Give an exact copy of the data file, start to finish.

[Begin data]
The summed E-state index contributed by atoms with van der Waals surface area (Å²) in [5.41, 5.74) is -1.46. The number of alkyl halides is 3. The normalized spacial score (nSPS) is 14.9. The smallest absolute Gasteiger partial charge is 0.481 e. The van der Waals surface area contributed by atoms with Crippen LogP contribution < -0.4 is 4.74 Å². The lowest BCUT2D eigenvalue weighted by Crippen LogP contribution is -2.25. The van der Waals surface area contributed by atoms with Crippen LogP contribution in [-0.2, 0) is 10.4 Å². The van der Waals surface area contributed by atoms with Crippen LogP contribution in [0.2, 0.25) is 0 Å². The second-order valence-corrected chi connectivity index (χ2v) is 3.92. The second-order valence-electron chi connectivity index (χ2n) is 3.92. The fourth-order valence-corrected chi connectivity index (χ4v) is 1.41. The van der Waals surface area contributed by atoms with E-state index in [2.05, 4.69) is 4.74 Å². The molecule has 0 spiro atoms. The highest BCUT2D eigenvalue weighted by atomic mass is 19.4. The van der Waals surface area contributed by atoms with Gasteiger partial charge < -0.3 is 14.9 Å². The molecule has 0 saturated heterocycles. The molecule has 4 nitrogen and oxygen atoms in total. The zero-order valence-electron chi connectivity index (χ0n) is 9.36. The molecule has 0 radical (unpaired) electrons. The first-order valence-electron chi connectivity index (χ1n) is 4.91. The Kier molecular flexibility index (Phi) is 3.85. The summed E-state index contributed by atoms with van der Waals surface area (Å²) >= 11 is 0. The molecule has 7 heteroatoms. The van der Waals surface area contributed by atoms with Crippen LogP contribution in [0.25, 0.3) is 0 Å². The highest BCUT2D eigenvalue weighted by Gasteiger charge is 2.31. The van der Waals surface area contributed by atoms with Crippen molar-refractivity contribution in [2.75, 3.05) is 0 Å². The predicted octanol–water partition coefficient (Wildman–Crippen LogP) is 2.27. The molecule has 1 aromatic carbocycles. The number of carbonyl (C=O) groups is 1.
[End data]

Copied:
The summed E-state index contributed by atoms with van der Waals surface area (Å²) in [5.41, 5.74) is -1.46. The number of alkyl halides is 3. The normalized spacial score (nSPS) is 14.9. The smallest absolute Gasteiger partial charge is 0.481 e. The van der Waals surface area contributed by atoms with Crippen LogP contribution < -0.4 is 4.74 Å². The lowest BCUT2D eigenvalue weighted by Crippen LogP contribution is -2.25. The van der Waals surface area contributed by atoms with Crippen LogP contribution in [-0.2, 0) is 10.4 Å². The van der Waals surface area contributed by atoms with Crippen LogP contribution in [0.2, 0.25) is 0 Å². The second-order valence-corrected chi connectivity index (χ2v) is 3.92. The second-order valence-electron chi connectivity index (χ2n) is 3.92. The fourth-order valence-corrected chi connectivity index (χ4v) is 1.41. The van der Waals surface area contributed by atoms with E-state index in [2.05, 4.69) is 4.74 Å². The molecule has 0 spiro atoms. The highest BCUT2D eigenvalue weighted by atomic mass is 19.4. The van der Waals surface area contributed by atoms with Gasteiger partial charge < -0.3 is 14.9 Å². The molecule has 0 saturated heterocycles. The molecule has 4 nitrogen and oxygen atoms in total. The zero-order valence-electron chi connectivity index (χ0n) is 9.36. The molecule has 0 radical (unpaired) electrons. The first-order valence-electron chi connectivity index (χ1n) is 4.91. The Kier molecular flexibility index (Phi) is 3.85. The summed E-state index contributed by atoms with van der Waals surface area (Å²) >= 11 is 0. The molecule has 7 heteroatoms. The van der Waals surface area contributed by atoms with Crippen LogP contribution in [0.25, 0.3) is 0 Å². The highest BCUT2D eigenvalue weighted by Gasteiger charge is 2.31. The van der Waals surface area contributed by atoms with Crippen molar-refractivity contribution in [2.75, 3.05) is 0 Å². The predicted octanol–water partition coefficient (Wildman–Crippen LogP) is 2.27. The molecule has 1 aromatic carbocycles. The number of carbonyl (C=O) groups is 1.